Why conventional journalists are facing extinction

Posted on May 2, 2014 01:54 pm

World Press Freedom Day, was first celebrated 21 years ago tomorrow 3rd May and according to the history of journalism, the day was established not only to acknowledge the importance of free, independent media, but also to highlight the struggles and dangers journalists face to inform and empower us. Throughout the world, journalists and media workers suffer physical threats, social ostracism, detention and deionization, imprisonment and legal harassment. Indeed, not only journalists, bloggers and writers, but even their defenders like lawyers and human rights advocates who are often arrested and harassed. From United States of America to Russia, China to Africa, national security laws ranging from anti- terror, internal security acts, official secrets acts and among other myriad of laws continues to hang above the heads of journalists and media practitioners. In most African countries, defamation remains a criminal offense whose punishments are severe. At present the relationship between the conventional and social media has so far been beneficial. As I had written few months back,a reporter can glean breaking news from the source, but under most circumstances user(s) in the social media normally points out how important the news is, sparking interest instantly.

It’s time for journalists to reflect once again as the world marks Press Freedom Day tomorrow about how new technologies and laws are likely to make them irrelevant in future. For example, Contador Harrison is a good writer but under traditional media employment benchmarks, he cannot even get a correspondent job. But thanks to social media, I am among those empowered users who think and analyze a story and publish it without any control that exists in media companies.  The traditionalists at New York Times to The Times of London always like to remind us that online networks are full of gossips, hearsay, distortions and blatant lies and because of bloggers like me, old fashioned journalists’ duty of protecting the facts has become more relevant than ever before. However, what such traditional journalists forget is that social media and blogging is full of well-educated and knowledgeable writers and users who can within a second expose misinformation and fabrications to millions across the world. Who needs traditional journalists when the rise in the use of the social media across the world has highlighted their importance and enabled Ukrainians, Egyptians, Tunisians among others to take a more active role in politics and destiny of their countries. Significantly, the social media platforms have provided access to information that has enabled citizens to think on themselves. Gone are the days when citizens listened to radio, read newspapers or even watched TV to passively receive the news.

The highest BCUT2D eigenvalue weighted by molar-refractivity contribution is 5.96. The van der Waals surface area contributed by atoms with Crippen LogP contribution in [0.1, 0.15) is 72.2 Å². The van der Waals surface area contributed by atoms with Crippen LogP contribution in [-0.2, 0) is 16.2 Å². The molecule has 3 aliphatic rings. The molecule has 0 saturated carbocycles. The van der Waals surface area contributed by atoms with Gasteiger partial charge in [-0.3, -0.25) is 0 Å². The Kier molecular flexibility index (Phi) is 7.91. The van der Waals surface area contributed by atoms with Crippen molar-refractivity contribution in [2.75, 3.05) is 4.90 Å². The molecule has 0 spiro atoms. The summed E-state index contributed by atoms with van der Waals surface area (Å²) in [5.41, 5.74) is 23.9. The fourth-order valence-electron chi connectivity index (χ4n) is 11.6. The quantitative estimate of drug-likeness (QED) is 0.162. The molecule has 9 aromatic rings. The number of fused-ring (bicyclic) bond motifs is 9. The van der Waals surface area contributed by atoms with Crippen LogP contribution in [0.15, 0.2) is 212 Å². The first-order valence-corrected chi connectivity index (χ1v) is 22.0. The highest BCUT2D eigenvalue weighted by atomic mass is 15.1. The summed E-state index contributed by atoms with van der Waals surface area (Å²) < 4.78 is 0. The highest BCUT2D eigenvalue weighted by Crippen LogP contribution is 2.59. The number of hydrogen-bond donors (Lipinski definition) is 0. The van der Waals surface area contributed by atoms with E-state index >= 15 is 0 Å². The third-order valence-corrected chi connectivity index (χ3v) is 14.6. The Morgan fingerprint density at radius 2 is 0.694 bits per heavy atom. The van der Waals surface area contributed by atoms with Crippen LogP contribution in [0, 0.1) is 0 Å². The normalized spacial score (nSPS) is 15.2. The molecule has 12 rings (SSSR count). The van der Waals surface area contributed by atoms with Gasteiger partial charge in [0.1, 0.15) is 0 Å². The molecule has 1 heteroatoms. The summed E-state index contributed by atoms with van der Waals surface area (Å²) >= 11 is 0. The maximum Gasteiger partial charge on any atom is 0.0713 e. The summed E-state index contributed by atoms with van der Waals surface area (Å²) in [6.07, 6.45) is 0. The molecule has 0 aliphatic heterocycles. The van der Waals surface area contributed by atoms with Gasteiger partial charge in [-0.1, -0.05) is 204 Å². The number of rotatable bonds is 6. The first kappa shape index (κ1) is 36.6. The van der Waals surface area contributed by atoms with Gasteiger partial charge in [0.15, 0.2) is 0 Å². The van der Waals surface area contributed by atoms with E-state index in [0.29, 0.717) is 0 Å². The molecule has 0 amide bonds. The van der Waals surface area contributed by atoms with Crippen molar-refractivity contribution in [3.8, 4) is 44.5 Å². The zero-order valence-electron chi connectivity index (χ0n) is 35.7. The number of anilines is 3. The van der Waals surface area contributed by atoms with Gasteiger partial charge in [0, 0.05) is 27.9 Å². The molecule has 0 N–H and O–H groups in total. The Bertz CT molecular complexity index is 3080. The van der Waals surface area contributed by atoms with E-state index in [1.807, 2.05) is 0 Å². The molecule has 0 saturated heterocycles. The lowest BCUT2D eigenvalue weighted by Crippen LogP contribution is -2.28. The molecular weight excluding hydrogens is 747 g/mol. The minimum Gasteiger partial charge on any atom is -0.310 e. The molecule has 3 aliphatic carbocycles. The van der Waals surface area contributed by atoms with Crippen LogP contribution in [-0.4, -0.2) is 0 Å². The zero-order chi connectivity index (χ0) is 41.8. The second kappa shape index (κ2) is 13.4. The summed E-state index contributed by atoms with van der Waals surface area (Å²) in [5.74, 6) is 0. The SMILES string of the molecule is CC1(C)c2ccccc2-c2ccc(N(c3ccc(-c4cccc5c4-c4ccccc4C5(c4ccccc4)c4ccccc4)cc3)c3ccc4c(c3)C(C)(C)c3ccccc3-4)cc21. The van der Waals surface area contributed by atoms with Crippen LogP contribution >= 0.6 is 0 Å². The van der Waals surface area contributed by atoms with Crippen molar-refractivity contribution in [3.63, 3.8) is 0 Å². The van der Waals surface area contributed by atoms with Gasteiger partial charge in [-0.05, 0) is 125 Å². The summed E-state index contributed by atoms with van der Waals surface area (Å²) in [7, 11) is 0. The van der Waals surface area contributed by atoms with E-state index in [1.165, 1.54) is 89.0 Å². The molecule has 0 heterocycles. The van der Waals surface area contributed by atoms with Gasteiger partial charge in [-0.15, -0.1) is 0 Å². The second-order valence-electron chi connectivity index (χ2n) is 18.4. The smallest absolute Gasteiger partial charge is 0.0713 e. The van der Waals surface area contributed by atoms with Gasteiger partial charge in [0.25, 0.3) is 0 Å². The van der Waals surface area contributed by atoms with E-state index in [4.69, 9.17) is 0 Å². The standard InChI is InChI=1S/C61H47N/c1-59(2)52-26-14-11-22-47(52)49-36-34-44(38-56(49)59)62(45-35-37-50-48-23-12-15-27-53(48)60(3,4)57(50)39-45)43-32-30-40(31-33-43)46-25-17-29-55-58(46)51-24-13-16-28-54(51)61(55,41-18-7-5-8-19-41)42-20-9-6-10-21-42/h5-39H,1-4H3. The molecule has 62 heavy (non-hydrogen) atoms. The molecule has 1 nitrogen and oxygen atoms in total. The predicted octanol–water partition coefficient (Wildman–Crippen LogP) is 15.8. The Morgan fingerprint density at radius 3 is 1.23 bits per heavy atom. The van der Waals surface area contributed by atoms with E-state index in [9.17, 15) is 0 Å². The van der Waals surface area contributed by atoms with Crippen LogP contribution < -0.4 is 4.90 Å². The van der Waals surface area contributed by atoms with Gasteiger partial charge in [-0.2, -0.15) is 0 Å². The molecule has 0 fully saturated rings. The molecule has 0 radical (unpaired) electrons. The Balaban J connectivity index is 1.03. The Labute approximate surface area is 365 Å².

As journalism, media and access to information are revolutionized in the digital era, so, too, are government efforts to control information frantically redoubling. To make matters worse, the threats to the fourth estate come not only from states machinery, but also from religious, ethnic, cultural and political intolerance, as well as a general breakdown and weakness of the rule of law.  A general lack of media literacy has also been cited as the reason journalists are vulnerable to public misunderstanding, making them targets of public officials and politicians as well.  On World Press Freedom Day tomorrow journalists must take time to acknowledge that without press freedom, free expression and access to information, guarantees of rights and efforts for development and good governance will be stunted and potentially destined to fail. But the question remains: How exactly should journalism evolve in an era when, for instance, an unpaid blogger like Contador Harrison can authoritatively and instantly cover a research story? For now, traditionalists will rubbish it given that the bloggers receives no advertising revenue or incentives. However, that state of affairs will not last for long and conventional journalists will either have to evolve or face extinction. In developed world, major newspapers are folding because consumers are getting smarter and that is why New York Times earns more revenue from digital subscription compared to hard copies sales. Advertising money is key to mainstream journalism’s survival and even in United States where $78 billion was spent last year, it is becoming more unpredictable. The advertisers are shifting online. Without revenues, media companies will close business and conventional journalism will be a thing of the past.

Contador Harrison